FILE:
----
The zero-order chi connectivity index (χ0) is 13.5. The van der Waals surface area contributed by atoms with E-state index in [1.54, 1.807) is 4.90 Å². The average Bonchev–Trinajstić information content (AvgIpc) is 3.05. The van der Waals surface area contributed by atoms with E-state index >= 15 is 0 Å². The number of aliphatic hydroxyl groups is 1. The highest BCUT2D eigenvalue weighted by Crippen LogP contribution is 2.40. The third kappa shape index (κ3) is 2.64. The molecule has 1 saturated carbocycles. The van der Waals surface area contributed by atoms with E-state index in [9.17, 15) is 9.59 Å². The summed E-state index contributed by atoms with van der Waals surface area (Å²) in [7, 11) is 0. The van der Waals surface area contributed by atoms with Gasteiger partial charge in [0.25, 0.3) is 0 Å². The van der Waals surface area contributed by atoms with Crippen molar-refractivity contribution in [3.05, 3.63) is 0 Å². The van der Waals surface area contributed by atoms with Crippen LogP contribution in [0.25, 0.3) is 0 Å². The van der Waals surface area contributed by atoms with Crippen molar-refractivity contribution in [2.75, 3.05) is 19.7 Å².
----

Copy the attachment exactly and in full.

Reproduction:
The zero-order chi connectivity index (χ0) is 13.5. The van der Waals surface area contributed by atoms with E-state index in [1.54, 1.807) is 4.90 Å². The average Bonchev–Trinajstić information content (AvgIpc) is 3.05. The van der Waals surface area contributed by atoms with E-state index >= 15 is 0 Å². The number of aliphatic hydroxyl groups is 1. The highest BCUT2D eigenvalue weighted by Crippen LogP contribution is 2.40. The third kappa shape index (κ3) is 2.64. The molecule has 1 saturated carbocycles. The van der Waals surface area contributed by atoms with E-state index in [9.17, 15) is 9.59 Å². The summed E-state index contributed by atoms with van der Waals surface area (Å²) in [7, 11) is 0. The van der Waals surface area contributed by atoms with Gasteiger partial charge in [0.25, 0.3) is 0 Å². The van der Waals surface area contributed by atoms with Crippen molar-refractivity contribution in [3.05, 3.63) is 0 Å². The van der Waals surface area contributed by atoms with Crippen LogP contribution in [0.25, 0.3) is 0 Å². The van der Waals surface area contributed by atoms with Crippen molar-refractivity contribution in [2.75, 3.05) is 19.7 Å².